Today is the 64th birthday of Randy Shilts, the author of the Harvey Milk biography and the book And The Band Played On, of which I can see my copy as I type this. You absolutely have to read the book and/or watch the film, it is your job as a human to understand, empathize, and learn. Always strive for more understanding. I first read And The Band Played On one Summer in Interlochen, it was before I had any direct connection to HIV/AIDS. Since then, I have worked with, befriended, and loved people living with HIV. I have volunteered hundreds of hours and raised thousands of dollars to support people living with HIV/AIDS, to educate youth about HIV/AIDS, and to research a cure for HIV/AIDS. The world is a better place because he was in it and still feels the loss that he has left.
NAME: Randall Martin Shilts
BIRTHPLACE: Davenport, IA
DEATH LOCATION: Guerneville, CA
CAUSE OF DEATH: AIDS
REMAINS: Buried, Redwood Memorial Gardens, Guerneville, CA
OCCUPATION: Journalist, Author
NATIONALITY: United States
BEST KNOWN FOR: Chronicler of AIDS, biographer of Harvey Milk
Randy Shilts was the first openly gay reporter at a mainstream metropolitan newspaper, and the author of three landmark books: the biography of his assassinated friend Harvey Milk, The Mayor of Castro Street; the definitive account of the early years of the battle against AIDS, And the Band Played On; and the study of the US military’s “Stalinesque” discrimination against gay soldiers, Conduct Unbecoming.
Shilts grew up in Aurora, Illinois, where as a young man he organized a local chapter of the conservative/libertarian group Young Americans for Freedom. Attending college in Oregon, he came out as gay at 19 years of age in 1971, and became a leader in the newly-formed Gay People’s Alliance. After earning a degree in journalism he went to work to The Advocate, and later covered San Francisco news on local radio, television, and in the pages of the San Francisco Chronicle. He covered the first outbreaks of the new “gay cancer”, first called Gay-Related Immune Deficiency (GRID) but now knows as Acquired Immune Deficiency Syndrome (AIDS). As the pandemic developed, Shilts became the Chronicle‘s lead reporter on the disease, and battled editors over both the explicit language necessary for covering AIDS and the paper’s early tendency to hide his reports deep in the Chronicle‘s inner pages.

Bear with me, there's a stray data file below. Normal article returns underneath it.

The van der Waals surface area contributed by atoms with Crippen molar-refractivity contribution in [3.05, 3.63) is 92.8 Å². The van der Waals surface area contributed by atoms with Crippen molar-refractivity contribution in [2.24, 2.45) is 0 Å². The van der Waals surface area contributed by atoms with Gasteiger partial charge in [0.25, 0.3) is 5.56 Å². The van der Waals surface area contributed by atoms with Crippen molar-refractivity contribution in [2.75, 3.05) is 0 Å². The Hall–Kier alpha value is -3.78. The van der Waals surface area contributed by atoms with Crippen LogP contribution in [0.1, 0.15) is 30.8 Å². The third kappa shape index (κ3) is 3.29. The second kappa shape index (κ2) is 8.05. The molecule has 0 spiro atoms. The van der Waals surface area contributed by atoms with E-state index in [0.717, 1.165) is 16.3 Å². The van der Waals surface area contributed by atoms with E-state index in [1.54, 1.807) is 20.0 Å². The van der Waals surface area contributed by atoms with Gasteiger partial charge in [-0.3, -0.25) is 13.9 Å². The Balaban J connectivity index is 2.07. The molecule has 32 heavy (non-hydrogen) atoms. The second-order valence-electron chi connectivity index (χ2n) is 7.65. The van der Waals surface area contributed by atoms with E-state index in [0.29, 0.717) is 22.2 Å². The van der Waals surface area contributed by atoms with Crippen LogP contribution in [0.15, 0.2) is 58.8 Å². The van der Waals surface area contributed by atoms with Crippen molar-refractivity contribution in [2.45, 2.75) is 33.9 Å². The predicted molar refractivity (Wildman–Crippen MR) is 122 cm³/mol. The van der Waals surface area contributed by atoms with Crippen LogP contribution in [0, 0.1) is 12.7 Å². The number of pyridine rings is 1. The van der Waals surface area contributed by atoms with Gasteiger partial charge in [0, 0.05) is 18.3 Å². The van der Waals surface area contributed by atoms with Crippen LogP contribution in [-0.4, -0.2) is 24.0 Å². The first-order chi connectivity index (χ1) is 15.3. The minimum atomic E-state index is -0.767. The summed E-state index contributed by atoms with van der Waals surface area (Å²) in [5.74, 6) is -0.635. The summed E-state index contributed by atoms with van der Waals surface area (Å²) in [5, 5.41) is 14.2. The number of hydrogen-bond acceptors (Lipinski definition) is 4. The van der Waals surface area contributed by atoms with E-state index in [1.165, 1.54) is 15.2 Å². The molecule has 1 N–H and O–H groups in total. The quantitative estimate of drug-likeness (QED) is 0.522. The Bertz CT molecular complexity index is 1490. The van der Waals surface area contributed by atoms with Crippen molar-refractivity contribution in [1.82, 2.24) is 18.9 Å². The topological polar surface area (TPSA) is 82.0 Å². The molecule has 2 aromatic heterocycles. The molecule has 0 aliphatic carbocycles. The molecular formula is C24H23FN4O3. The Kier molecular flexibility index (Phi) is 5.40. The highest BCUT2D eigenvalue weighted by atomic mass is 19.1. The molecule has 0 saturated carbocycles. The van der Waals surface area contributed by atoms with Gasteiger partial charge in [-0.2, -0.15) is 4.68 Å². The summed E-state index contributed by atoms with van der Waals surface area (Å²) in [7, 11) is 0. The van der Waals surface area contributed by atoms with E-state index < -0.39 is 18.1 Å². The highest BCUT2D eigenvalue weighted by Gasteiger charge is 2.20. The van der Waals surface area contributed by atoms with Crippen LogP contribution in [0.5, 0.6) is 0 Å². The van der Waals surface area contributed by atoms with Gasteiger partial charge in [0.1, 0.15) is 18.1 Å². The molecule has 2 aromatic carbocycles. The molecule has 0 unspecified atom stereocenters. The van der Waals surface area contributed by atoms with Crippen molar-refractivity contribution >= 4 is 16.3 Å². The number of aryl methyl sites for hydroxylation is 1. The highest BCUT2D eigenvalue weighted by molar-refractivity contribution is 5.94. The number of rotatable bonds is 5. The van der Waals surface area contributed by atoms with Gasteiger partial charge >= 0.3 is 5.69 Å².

By the time AIDS made the front pages, Shilts had criticized both the Reagan administration and some prominent gay groups for effectively pretending AIDS did not exist. He was called “a gay Uncle Tom” for reporting on common but dangerous sex practices in the city’s infamous bathhouses, but his call for safer sex practices has since come to be accepted as simply common sense. A frequent patron of the bathhouses himself before the danger was understood, Shilts was only 42 when he died of AIDS on 17 February 1994. He wrote the last chapters of his third book from his hospital bed, and in a pre-publication interview told the New York Times, “HIV is certainly character-building. It’s made me see all of the shallow things we cling to, like ego and vanity. Of course, I’d rather have a few more T-cells and a little less character.”
Father: Bud Shilts (prefabricated housing salesman)
Mother: Norma Shilts (alcoholic)
Mother: Patricia Shilts (stepmother)
Brother: Gary Shilts
Brother: Reed Shilts
Brother: Dennis Shilts
Brother: David Shilts (fetal alcohol syndrome)
Boyfriend: Barry Barbieri (b. circa 1970, comm. 31-May-1993)
Author of books:
The Mayor of Castro Street: The Life and Times of Harvey Milk (1982, biography)
And the Band Played On: Politics, People, and the AIDS Epidemic (1987, social studies)
Conduct Unbecoming: Gays and Lesbians in the U.S. Military (1993, social studies)